His works, besides being “simple” (the use of daily objects in very large scale), are very original and a soft critic to society and its obsession with consumerism. If some people look at his works and say something like “omg there’s nothing more ordinary and simple thing” and “I can’t believe it, they could have occupied this place with something more useful” well it’ll only show their lack of depth view and they’ll see that they were criticizing themselves because they buy all these “simple”, “ordinary” and “useless” things. 

This way he glorifies the insignificant, while playing with it.


The fashion besides the art

The famous cowboy (/cowgirl) style doesn’t exist only in the old west movies. It was the choice of some famous brands such as Ralph Lauren and Dolce & Gabbana in very recent years: 2010 and 2011.

Characterized by the cowboy hat, with a light shirt and jeans combined with the typical cowboy boots.

It’s original and, if well combined with the clothes, this hat gives an elegant style. 

The boots are kinda interesting but I think that only combine well with all the other cowboy clothes. 

However I need to say that it isn’t such a light style to use every day. 

Dolce & Gabbana Spring Fashion 2010:

I love both these styles, besides thinking that in the right picture the boots could be in other style.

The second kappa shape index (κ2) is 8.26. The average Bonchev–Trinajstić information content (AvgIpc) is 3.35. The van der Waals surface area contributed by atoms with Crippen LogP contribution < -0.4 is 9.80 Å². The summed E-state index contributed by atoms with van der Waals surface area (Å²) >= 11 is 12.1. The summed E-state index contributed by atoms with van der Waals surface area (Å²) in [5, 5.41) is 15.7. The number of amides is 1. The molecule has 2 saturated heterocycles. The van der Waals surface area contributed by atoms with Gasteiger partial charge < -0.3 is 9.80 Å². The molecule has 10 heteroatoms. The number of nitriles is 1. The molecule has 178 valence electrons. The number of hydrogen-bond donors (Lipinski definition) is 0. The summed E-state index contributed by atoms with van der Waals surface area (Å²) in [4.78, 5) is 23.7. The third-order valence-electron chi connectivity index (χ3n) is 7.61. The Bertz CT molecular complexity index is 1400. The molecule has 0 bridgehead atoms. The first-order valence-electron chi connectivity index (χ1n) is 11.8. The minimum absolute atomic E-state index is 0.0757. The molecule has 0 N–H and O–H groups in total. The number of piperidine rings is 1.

Ralph Lauren Spring 2011 Collection presents Cowgirl Fashion:

If honestly I don’t like to much these clothes… The coat reminds me an old bed sheet. 

It’s more a safari style than properly cowboy…

From Elle España:

I love these clothes and I do not mind having equal 🙂

Adam Kimmel – Spring/Summer 2010 – Collection Cowboy:

It was missing a more masculine and less teenage clothes in the fashion world.

To finish this post I selected a very elegant and popular celebrity with a cowgirl style: Kate Middleton

I love it! The white fits well on her. She don’t need to be always with dresses to look elegant like a princess.



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Imagine yourself traveling back in time … going to the post World War II (to the 1947 more or less)! You would see that the point of view of the people of those times, when it comes to fashion (specially the women’s fashion), is all about comfort and simplicity:

As you can see, it is a continuation of the fashion of the 40s. Women seemed to have their cloths inspired in the men ones or in the military and civilian uniforms. It was a little bit heavy, rough and dark (with no bright colors) since it was a period during and after the war.

You, a futuristic person, with a more eccentric spirit and a more diversified imagination, of course will be expecting something more sophisticated, more luxurious, more feminine!

And this is when appears a person who, despite not coming from the future, had really great and evolved ideas. I am talking about the genius: Christian Dior!